In an article written by Dan Joling for NBC News, it was reported that scientists are worried that the melting ice is deeply affecting the behaviour of walruses in Anchorage, Alaska. The Pacific Walrus typically uses the ice in the summer as habitat, to rest and recuperate from swimming in the oceans.
Walruses are not like whales who can keep swimming indefinitely, but require a lot of rest and therefore spend a lot of time on land or on the ice shelves that they rely on. However, with the disappearance of the ice sheets during the summer, the walruses are quickly losing their habitats.
Since the year 2008, scientists from the USGS including Anthony Fischbach and his colleagues in Russia have been tracking walruses and studying their behaviour. They used crossbows to attach radio devices on the large, lumbering animals.
They have recently published their findings and have concluded that the walruses are changing their behaviour because of the missing ice. They note that they will be using their coastal resting grounds more often and feed in the areas close to the shore. The environmental impact of these changed habits are still being determined.
Just a few years ago, scientists were not worried about the habitats of these large sea mammals. The walrus colonies were far away from any humanly accessible areas because of the rows of ice that separates them from civilization. These natural barriers allowed them to thrive with no problems.
However, now that the ice is gone, tourism is now making its way into the area, and there are more commercial vehicles trawling through the area which pose a threat to the existing walrus colonies. In fact, there was a very tragic occurrence once where more than a hundred young walruses were crushed under a stampede of panicking adults. The stampede was likely caused by either a polar bear, human hunters, or an airplane.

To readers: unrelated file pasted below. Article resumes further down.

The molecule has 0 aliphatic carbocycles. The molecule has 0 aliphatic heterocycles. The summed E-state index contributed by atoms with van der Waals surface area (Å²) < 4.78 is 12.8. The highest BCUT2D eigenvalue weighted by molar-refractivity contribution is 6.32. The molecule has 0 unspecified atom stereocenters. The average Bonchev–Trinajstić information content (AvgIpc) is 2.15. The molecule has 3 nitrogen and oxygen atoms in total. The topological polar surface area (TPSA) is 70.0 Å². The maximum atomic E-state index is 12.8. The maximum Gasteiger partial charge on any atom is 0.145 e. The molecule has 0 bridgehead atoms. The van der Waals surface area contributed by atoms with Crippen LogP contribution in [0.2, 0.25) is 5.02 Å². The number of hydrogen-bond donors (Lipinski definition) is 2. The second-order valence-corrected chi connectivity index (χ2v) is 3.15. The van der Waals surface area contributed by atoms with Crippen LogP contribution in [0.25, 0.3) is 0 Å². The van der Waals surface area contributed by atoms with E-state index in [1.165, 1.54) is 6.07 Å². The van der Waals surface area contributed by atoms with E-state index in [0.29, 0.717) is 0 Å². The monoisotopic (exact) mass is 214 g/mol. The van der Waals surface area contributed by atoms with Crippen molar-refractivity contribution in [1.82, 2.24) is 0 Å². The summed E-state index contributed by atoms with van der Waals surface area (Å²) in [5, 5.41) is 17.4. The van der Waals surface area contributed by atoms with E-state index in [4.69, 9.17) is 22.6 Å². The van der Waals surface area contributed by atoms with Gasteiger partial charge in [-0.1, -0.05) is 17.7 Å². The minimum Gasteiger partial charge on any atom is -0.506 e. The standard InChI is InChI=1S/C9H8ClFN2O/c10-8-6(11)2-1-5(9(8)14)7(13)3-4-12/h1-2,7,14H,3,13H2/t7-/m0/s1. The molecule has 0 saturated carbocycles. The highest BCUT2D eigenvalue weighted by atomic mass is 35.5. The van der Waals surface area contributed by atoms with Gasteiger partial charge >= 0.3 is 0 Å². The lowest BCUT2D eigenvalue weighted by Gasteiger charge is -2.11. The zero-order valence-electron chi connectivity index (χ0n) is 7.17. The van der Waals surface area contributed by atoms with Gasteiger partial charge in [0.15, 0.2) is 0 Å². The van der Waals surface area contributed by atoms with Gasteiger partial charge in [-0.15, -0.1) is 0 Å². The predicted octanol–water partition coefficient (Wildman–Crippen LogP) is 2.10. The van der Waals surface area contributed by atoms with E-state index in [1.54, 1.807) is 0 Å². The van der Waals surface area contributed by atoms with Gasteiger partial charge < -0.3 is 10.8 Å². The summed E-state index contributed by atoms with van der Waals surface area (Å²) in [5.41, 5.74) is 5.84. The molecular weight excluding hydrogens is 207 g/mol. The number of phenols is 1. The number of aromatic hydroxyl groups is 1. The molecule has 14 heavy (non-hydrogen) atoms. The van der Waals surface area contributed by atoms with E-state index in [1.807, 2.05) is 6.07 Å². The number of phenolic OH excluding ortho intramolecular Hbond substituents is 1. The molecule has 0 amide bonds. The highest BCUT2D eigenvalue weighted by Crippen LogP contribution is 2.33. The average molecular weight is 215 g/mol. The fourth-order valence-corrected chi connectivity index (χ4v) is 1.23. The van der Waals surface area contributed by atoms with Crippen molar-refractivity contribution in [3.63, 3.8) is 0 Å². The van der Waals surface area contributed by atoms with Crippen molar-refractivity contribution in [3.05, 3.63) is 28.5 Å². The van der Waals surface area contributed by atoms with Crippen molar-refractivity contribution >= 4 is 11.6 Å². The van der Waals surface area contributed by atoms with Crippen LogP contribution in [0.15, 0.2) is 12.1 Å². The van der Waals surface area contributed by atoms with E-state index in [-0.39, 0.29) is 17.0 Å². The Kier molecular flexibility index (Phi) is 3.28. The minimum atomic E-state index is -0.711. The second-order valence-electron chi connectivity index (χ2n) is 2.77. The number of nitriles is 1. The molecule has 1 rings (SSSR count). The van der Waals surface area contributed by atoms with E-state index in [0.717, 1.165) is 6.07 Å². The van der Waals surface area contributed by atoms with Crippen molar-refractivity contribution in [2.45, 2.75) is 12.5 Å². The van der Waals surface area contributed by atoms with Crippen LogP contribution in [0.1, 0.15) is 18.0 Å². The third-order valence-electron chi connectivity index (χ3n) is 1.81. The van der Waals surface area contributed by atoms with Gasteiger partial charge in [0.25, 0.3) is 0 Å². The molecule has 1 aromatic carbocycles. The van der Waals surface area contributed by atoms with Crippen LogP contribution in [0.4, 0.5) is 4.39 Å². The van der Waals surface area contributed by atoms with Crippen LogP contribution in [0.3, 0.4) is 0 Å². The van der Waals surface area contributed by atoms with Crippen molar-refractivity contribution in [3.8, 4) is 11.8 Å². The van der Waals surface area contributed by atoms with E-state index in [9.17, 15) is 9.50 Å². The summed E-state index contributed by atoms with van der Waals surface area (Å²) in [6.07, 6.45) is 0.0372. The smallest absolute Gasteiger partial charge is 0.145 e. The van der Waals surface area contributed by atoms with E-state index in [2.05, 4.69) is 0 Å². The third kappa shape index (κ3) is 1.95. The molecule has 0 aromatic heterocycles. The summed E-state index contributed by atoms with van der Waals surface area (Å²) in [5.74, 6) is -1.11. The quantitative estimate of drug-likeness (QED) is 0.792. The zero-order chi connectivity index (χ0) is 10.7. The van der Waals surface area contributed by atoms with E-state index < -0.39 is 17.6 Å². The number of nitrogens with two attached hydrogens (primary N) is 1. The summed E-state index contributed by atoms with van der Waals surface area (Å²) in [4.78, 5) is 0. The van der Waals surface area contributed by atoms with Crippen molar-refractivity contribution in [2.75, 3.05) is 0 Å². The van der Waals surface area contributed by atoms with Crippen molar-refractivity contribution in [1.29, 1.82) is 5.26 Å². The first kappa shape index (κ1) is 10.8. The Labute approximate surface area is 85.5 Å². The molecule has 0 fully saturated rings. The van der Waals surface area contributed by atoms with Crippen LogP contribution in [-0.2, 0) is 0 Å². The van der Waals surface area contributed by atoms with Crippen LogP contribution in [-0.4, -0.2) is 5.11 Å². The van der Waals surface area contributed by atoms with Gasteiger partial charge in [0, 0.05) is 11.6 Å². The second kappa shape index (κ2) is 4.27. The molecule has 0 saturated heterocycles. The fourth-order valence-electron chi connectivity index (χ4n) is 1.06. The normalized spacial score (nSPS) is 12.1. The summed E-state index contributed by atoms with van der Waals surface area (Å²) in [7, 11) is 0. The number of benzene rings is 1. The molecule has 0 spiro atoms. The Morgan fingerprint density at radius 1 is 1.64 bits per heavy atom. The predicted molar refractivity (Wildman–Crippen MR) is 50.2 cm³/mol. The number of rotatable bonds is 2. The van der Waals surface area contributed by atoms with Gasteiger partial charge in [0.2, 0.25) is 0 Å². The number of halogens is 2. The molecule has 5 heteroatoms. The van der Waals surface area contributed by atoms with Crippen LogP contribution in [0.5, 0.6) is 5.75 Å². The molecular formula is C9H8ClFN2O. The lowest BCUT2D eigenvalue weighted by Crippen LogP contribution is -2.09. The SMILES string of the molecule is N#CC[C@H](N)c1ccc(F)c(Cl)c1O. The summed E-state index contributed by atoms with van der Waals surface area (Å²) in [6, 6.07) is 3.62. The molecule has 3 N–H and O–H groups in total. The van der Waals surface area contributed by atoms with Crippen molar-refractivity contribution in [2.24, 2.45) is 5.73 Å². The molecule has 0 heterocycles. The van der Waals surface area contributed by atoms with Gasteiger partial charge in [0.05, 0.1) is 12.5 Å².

However, the walrus colonies are still not listed as endangered. The U.S. Fish and Wildlife Service added provisions that the walruses should be protected but not be placed as threatened. They are definitely not on the priority list of species that have to be conserved.
Scientists are still studying how these walruses will adapt to their new, ice-less environment. Right now, they are studying the colonies that have gathered and are trying to determine whether they will deplete their food sources too quickly. They will also take into account if the colony will produce less offspring than they usually do.
They will also study the health effects on the females, who will now be forced to forage in farther areas because of the lack of ice to rest on. This type of extra exercise may be dangerous to the survival of these walruses, who are not used to this much strain on their bodies.
All in all, scientists are fearing the worse that climate change may force the animals to extinction in the near future.